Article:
• Treasury Secretary Mnuchin has said that the application process should be completed by April 3rd and that loans will be approved within one or two days after being applied for. 
      • How much can be loaned?
        • The amount of this loan is your average monthly payroll cost in the previous year multiplied by 2.5, up to $10 million. 
          • Payroll includes wages and other benefits given, including healthcare and paid leave costs, and state and local payroll taxes. 
          • It does not include payment for the new types of leave provided by the federal government under the Families First law, because that leave is being repaid through refundable tax credits.
        • If you have already qualified for an SBA disaster loan, that loan amount will not be held against the amount of money you can take out under a PPP loan (although that money cannot be forgiven like the PPP loan can).
      • What can the money be used for?
        • Payroll costs, mortgage, rent, utilities (gas, water, electricity, phone, and internet), insurance premiums, and interest payments on debt obligations which were incurred before Feb. 15, 2020. The PPP loans can be used for any of these expenses made between Feb 15 and June 30, 2020.
      • How much can be forgiven?
        • The total amount spent on qualifying expenses made from the date of the loan and for 8 weeks after.
        • Qualifying expenses are:
          • Payroll costs
          • Utilities
          • Rent
          • Interest Payments on mortgages
        • **Reduction in Amount Forgiven**
          • The amount of loan forgiveness will be reduced in proportion to any reduction in employees retained and/or a reduction in employee compensation by more than 25%, compared with the “reference period”.
            • The reference period is either February 15, 2019-June 30, 2019 or January 1, 2020-February 29, 2020. The employer may choose which period to use.
          • There will be no penalty for having already laid off employees if the positions are re-filled by June 20. 
          • If a business with 10 employees laid off 5, then the amount of total loan forgiveness would be reduced 50%.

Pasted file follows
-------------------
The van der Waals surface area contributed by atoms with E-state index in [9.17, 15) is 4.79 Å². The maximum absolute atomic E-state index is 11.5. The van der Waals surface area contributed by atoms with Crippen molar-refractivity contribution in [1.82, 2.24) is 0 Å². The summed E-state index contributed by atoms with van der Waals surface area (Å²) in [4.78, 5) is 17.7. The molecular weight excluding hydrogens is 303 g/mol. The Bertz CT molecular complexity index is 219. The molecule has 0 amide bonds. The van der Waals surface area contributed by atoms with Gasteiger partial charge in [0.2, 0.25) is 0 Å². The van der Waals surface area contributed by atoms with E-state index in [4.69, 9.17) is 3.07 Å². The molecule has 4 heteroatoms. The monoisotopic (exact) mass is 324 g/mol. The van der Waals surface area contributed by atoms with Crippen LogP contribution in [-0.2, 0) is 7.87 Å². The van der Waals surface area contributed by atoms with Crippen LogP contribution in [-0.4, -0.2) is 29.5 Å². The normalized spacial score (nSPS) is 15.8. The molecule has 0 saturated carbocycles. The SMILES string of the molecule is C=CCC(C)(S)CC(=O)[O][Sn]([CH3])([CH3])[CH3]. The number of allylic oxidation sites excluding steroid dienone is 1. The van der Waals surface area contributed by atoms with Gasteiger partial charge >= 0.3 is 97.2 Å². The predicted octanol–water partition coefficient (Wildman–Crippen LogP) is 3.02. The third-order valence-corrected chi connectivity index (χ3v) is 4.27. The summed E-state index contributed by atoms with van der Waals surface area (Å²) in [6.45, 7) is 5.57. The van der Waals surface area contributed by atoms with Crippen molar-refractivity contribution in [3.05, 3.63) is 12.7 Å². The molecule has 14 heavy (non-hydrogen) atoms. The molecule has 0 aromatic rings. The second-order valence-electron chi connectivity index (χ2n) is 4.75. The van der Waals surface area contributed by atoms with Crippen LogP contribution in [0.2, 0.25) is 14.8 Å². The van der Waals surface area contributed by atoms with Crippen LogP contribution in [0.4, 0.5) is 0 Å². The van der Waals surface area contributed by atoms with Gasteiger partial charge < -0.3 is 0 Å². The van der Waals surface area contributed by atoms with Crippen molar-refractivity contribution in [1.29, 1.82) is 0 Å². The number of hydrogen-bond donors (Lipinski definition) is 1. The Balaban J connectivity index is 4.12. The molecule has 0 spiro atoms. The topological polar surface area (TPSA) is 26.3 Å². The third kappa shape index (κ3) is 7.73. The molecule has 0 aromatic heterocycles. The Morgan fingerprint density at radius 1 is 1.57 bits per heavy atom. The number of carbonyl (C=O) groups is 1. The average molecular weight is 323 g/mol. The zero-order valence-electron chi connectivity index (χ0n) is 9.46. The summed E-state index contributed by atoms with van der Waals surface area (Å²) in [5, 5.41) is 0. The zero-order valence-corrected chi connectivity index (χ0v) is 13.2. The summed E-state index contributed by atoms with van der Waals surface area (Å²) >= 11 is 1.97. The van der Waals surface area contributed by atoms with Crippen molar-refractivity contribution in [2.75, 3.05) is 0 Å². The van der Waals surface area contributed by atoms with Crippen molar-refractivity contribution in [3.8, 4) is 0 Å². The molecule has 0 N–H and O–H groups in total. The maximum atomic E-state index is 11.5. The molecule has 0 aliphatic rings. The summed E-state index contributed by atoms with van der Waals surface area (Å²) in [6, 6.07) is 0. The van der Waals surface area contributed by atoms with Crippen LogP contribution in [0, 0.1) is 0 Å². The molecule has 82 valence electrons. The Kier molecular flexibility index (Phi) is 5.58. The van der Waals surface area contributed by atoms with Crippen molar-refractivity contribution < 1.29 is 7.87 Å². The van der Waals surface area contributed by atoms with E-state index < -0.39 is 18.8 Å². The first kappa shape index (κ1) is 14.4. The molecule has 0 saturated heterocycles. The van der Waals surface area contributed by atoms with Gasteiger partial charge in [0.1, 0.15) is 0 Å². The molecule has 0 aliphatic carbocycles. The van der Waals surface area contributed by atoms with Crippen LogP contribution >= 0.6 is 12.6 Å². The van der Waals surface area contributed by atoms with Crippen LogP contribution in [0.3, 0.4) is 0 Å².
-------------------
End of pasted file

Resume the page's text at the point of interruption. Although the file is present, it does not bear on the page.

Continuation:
• Application for forgiveness of an expense is made to the lender, who must decide within 60 days whether it is valid.
      • Special Terms
        • Borrower and lender fees are waived
        • Collateral and personal guarantee requirements waived
        • Maximum term of loan is 10 years
        • Interest rate is capped at 4%
        • Payments deferred for at least 6 months, may be deferred up to a year
      • So How Do I Apply?
        • Contact your local bank immediately and ask them about “Paycheck Protection Program Loans”. It is the local lender that will be providing and administering the loans, not the federal government.
  • Employee Retention Tax Credit
    • Refundable payroll tax credit
    • Not available if business has received a Paycheck Protection Program loan
    • Who can get these tax credits?
      • Businesses that experienced a decline of gross receipts of at least 50% vs. the same calendar quarter last year
      • Businesses fully or partially suspended by the government
    • How much is the credit?
      • 50% of the first $10,000 of qualified wages paid to employees (including health benefits) per quarter, from March 13, 2020 until gross receipts reach 80% of what they were in the previous year, or until December 31st (whichever is sooner)
      • Businesses with fewer than 100 employees can use the tax credit on all employees. 
  • Payroll Tax Holiday
    • Employers may defer payment of Social Security taxes for the rest of calendar 2020. 
    • The full amount must still be paid, with half of it due by December 31, 2021 and the other half due December 21, 2022.
    • The goal is to free up cash for employers if absolutely necessary. 
  • Stimulus Checks for individuals
    • $1,200 per individual ($2,400 for married couple filing jointly), plus $500 per dependent child. The rebate begins to phase out after $75,000 for an individual, $112,500 for a head of household, or $150,000 for joint taxpayers. Phased out completely at $99,000 for an individual with no children and $198,000 for couples with no children. 
    • Taxpayers do not need to apply for these checks, they will be sent automatically based on the 2019 income tax return. If returns for 2019 haven’t been filed, then it will be based on the 2018 income tax return. 

If the IRS has direct deposit information on record, it will be depositing the checks very soon. Otherwise they will be mailed, the Treasury Secretary has estimated 3 weeks for them to begin arriving.